Online Exclusive: Interactive News

Cable Industry Wary of Internet Protocol TV

A Content Delivery Technology That Makes Television Interactive

By Published on .

NEW YORK ( -- Will IPTV upend cable's distribution equilibrium? Or is it the Rosetta Stone that turns cable operators into phone companies? Could be both, as it turns out. But what does that mean for advertisers -- and why should they care?

The potential of Internet Protocol TV has seized the attention of cable TV system operators. The issue being debated is whether the new technology will be an lucrative asset or a fearsome competitor.
Companion Conference Story:
Cable TV Conference Grapples With Media Upheaval
CTAM Operators and Network Marketers Struggle to Keep Up With Pace of Change

One of the hot abbreviated buzzwords at the annual CTAM Summit this week, IPTV, or Internet Protocol TV, garnered as much discussion about what it is and isn't as it did about how it will affect the communications world. It was the subject of a packed CTAM session that included executives from Verizon, Cox, Microsoft, Fox and Akimbo.

A poor label
The group agreed IPTV is a poor label for what's really "next-generation TV." It's not actually distributing TV publicly over the Internet -- that's called streaming -- but turning TV signals into Internet protocol.

Turning TV signals into Internet protocol enables two-way communication, the kind necessary for video on demand, and means programs or channels can be distributed individually over a broadband network, freeing up bandwidth. It also enables VoIP, or voice over Internet protocol, which lets cable companies offer broadband-based telephony services.

If using other media analogies makes sense, look at what the Web, with its blogs and online news sites, has done for print, or what streamed radio, Internet-delivered radio, iTunes and Napster have done for audio content.

'Single biggest explosion for content'
"This is the single biggest explosion for content," said Josh Goldman, CEO of Akimbo, a company that delivers Web content to TVs and set-top boxes. "We've already seen it in print and we're seeing it right now in audio with MP3s. There's no reason to think that it isn't coming for the video world."

IPTV also creates a host of new entrants to the video-delivery field, a turf formally owned by cable operators and satellite TV distributors. Telecoms Verizon and SBC are spending millions building high-speed networks that will deliver video and are lobbying lawmakers to grant them reprieve from the traditional franchise rules by which cable operators abide.

Akimbo claims it's "agnostic to transport" but sees its role as an aggregator of a new class of content. Microsoft supplies cable operators, Web portals like Yahoo and other new video-delivery entrants with IPTV technology. Said Ed Graczyk, director-marketing for Microsoft TV: "Our job is to deliver the technology. ... We don't favor anyone."

Cable operators can bundle services
To be sure, IPTV doesn't spell extinction for cable operators, but rather enables them to offer a bigger vision -- they can use the same broadband wire to bundle voice, Internet and video services.

"Linear and non-linear content are complementary," said Lindsay Gardner, executive vice president of affiliate sales and marketing for Fox Cable Networks, who explains consumers want not only a personal experience, such as what the Web provides, but also a community-based one, such as what broadcast TV offers. "Now we're able to customize and personalize content we couldn't previously do with TV but it's been the province of consumer goods.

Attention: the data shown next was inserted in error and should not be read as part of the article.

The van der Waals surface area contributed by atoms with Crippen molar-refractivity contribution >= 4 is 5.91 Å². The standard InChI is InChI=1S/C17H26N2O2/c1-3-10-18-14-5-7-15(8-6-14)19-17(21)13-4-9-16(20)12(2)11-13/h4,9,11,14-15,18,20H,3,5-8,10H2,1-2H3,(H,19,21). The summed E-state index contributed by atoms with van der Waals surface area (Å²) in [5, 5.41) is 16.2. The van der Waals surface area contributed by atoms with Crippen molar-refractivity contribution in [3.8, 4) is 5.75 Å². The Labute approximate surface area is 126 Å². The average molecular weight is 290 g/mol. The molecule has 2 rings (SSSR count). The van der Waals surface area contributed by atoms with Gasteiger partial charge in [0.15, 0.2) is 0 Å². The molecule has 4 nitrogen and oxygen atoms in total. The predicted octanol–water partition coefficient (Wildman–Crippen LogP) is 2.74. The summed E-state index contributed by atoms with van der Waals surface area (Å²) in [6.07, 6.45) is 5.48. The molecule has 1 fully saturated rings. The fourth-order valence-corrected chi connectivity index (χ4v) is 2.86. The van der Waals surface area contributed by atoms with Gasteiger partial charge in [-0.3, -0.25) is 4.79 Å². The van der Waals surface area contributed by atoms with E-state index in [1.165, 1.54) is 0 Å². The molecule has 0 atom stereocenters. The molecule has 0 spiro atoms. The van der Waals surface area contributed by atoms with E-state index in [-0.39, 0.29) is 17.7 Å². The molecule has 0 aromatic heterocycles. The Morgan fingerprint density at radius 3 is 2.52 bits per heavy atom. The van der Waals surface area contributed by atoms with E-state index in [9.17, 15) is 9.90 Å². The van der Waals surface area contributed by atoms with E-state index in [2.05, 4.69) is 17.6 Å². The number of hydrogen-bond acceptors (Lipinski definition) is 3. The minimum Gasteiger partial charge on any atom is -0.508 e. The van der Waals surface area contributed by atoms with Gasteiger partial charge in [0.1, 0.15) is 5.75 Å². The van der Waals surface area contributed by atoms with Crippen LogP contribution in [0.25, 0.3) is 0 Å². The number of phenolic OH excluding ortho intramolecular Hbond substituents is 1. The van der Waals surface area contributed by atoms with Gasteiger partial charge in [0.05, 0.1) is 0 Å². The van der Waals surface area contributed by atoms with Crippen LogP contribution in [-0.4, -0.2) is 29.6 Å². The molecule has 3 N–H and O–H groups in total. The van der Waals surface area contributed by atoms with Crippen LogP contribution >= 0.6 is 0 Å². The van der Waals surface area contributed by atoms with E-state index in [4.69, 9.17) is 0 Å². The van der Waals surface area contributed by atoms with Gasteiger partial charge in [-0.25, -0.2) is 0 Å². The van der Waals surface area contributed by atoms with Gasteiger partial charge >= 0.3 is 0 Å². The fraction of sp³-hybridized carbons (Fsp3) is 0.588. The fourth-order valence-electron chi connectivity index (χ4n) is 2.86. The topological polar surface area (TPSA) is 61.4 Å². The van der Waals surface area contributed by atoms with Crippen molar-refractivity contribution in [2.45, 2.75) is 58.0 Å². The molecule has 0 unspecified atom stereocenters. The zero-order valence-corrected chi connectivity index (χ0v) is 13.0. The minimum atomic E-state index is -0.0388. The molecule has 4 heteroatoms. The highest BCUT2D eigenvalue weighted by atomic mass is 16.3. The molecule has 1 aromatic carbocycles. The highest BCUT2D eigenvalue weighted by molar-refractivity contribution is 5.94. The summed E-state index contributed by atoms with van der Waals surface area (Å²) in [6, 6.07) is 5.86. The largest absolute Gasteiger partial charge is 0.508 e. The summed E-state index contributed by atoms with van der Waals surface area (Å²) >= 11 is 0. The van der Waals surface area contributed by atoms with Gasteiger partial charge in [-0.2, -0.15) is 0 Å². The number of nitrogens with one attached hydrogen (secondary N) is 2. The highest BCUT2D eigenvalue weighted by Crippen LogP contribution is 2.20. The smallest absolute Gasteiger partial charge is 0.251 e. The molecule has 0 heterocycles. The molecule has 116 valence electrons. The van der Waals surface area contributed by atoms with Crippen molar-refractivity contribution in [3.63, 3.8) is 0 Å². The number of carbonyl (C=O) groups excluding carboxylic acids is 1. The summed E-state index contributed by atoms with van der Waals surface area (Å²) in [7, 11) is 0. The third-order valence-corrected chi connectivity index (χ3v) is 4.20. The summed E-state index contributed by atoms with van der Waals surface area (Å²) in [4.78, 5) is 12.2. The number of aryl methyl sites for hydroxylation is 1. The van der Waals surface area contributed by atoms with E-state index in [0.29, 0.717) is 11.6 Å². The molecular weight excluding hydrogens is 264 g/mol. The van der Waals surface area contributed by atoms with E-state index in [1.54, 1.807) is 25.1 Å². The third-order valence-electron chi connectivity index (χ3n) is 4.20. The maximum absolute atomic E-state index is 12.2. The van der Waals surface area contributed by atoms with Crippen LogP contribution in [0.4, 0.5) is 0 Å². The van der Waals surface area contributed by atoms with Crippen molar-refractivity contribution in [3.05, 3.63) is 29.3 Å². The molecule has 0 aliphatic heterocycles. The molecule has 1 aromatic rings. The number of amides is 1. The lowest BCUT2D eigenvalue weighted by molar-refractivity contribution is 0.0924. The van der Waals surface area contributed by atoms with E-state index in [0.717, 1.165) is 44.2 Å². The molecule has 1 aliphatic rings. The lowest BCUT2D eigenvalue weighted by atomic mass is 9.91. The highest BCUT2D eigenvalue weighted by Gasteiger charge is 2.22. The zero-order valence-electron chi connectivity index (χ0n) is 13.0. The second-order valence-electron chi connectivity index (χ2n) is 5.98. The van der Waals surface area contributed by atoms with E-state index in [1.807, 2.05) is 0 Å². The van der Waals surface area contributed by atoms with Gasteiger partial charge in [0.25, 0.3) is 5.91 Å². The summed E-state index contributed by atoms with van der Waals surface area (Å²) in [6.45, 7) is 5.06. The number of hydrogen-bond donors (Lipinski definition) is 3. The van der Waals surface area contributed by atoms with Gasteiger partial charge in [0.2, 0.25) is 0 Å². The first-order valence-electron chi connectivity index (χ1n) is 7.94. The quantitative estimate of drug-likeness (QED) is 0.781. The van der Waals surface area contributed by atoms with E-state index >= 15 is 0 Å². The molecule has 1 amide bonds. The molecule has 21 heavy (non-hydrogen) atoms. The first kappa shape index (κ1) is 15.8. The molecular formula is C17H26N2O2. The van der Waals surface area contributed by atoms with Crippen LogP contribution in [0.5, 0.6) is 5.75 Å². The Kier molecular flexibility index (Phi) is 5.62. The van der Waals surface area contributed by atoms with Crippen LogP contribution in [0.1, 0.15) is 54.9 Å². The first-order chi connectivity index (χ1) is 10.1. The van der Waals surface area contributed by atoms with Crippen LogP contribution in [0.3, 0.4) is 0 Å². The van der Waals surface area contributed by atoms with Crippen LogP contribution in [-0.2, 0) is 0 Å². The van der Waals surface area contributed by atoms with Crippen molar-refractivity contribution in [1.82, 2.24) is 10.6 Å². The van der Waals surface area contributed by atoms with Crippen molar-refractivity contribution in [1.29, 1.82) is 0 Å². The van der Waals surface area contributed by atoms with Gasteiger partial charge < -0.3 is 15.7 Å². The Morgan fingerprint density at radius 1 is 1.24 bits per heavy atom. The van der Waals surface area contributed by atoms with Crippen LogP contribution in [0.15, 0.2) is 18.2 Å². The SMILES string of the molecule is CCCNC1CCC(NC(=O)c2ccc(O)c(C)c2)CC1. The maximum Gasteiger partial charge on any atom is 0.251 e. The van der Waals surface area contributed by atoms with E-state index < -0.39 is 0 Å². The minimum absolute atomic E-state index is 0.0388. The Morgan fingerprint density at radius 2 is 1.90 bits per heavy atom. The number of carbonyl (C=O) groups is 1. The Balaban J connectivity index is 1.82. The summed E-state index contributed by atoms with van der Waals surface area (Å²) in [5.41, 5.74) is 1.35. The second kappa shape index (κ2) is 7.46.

Akimbo's Mr. Goldman said IPTV's ability to offer a nearly unlimited cache of video content could, like VOD already does, provide a promotional vehicle for traditional broadcast-style TV. For example, if a viewer wanted to start watching NBC's The Apprentice halfway through the season, he could catch up on all the previous episodes.

"It's not which one will win but how we as an industry use the right tool effectively," he said.

Navigating limitless content
One of the major hurdles will be navigating the potentially limitless content. "How do you make Google work in a video environment?" asked Bob Ingalls, president of Verizon's retail markets group.

The implication for advertisers, of course, is being able to target to a TV's individual IP address -- making it as targeted an ad buy as the Internet is today. "There's no reason I'll ever need to see an ad for Craftmatic Adjustable Bed again," Mr. Graczyk said. "[Advertisers] will send one ad to the kids' bedroom TV that usually watches Nickelodeon and another to the parents' room that usually has Discovery on."

Added Dallas Clement, senior vice president for strategy and development for Cox Communications: "Advertisers and agencies see the built-in accountability and measurement of that two-say model."

Newfound competition
Of course, the panel couldn't let the question of cable's newfound competition go unasked.

Cox's Mr. Clement described his model as a "bricks-and-mortar business" and said the operators' goal is to "make it so [Fox's] Lindsay wants to market it through me, not around me."

Countered Verizon's Mr. Ingalls: "Our goal is to be the most effective packager and bundler."

"IPTV enables the ability for new types of aggregations," Akimbo's Mr. Goldman said. "AOL was the case study [in the Internet] and even it has brought the [subscription] wall down."

Most Popular
In this article: